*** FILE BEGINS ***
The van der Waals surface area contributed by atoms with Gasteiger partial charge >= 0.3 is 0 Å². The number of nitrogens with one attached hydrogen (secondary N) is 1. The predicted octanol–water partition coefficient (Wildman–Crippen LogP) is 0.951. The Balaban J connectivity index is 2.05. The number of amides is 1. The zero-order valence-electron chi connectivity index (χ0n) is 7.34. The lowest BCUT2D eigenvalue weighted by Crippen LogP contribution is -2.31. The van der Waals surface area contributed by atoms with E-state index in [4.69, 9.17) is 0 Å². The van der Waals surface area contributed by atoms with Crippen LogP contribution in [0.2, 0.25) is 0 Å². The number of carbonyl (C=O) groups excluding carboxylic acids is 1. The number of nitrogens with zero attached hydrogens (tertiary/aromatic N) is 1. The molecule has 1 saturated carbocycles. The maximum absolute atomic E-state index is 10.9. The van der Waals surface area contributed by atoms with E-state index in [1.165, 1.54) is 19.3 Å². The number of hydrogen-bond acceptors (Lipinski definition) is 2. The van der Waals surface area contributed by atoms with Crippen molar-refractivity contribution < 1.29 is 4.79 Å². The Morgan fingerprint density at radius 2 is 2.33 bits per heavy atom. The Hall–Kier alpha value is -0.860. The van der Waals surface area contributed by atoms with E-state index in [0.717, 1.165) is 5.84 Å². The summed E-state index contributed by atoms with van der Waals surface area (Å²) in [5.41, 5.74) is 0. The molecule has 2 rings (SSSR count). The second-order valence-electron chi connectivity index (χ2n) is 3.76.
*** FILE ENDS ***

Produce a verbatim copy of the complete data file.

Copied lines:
The van der Waals surface area contributed by atoms with Gasteiger partial charge >= 0.3 is 0 Å². The number of nitrogens with one attached hydrogen (secondary N) is 1. The predicted octanol–water partition coefficient (Wildman–Crippen LogP) is 0.951. The Balaban J connectivity index is 2.05. The number of amides is 1. The zero-order valence-electron chi connectivity index (χ0n) is 7.34. The lowest BCUT2D eigenvalue weighted by Crippen LogP contribution is -2.31. The van der Waals surface area contributed by atoms with E-state index in [4.69, 9.17) is 0 Å². The van der Waals surface area contributed by atoms with Crippen LogP contribution in [0.2, 0.25) is 0 Å². The number of carbonyl (C=O) groups excluding carboxylic acids is 1. The number of nitrogens with zero attached hydrogens (tertiary/aromatic N) is 1. The molecule has 1 saturated carbocycles. The maximum absolute atomic E-state index is 10.9. The van der Waals surface area contributed by atoms with E-state index in [1.165, 1.54) is 19.3 Å². The number of hydrogen-bond acceptors (Lipinski definition) is 2. The van der Waals surface area contributed by atoms with Crippen molar-refractivity contribution < 1.29 is 4.79 Å². The Morgan fingerprint density at radius 2 is 2.33 bits per heavy atom. The Hall–Kier alpha value is -0.860. The van der Waals surface area contributed by atoms with E-state index in [0.717, 1.165) is 5.84 Å². The summed E-state index contributed by atoms with van der Waals surface area (Å²) in [5.41, 5.74) is 0. The molecule has 2 rings (SSSR count). The second-order valence-electron chi connectivity index (χ2n) is 3.76.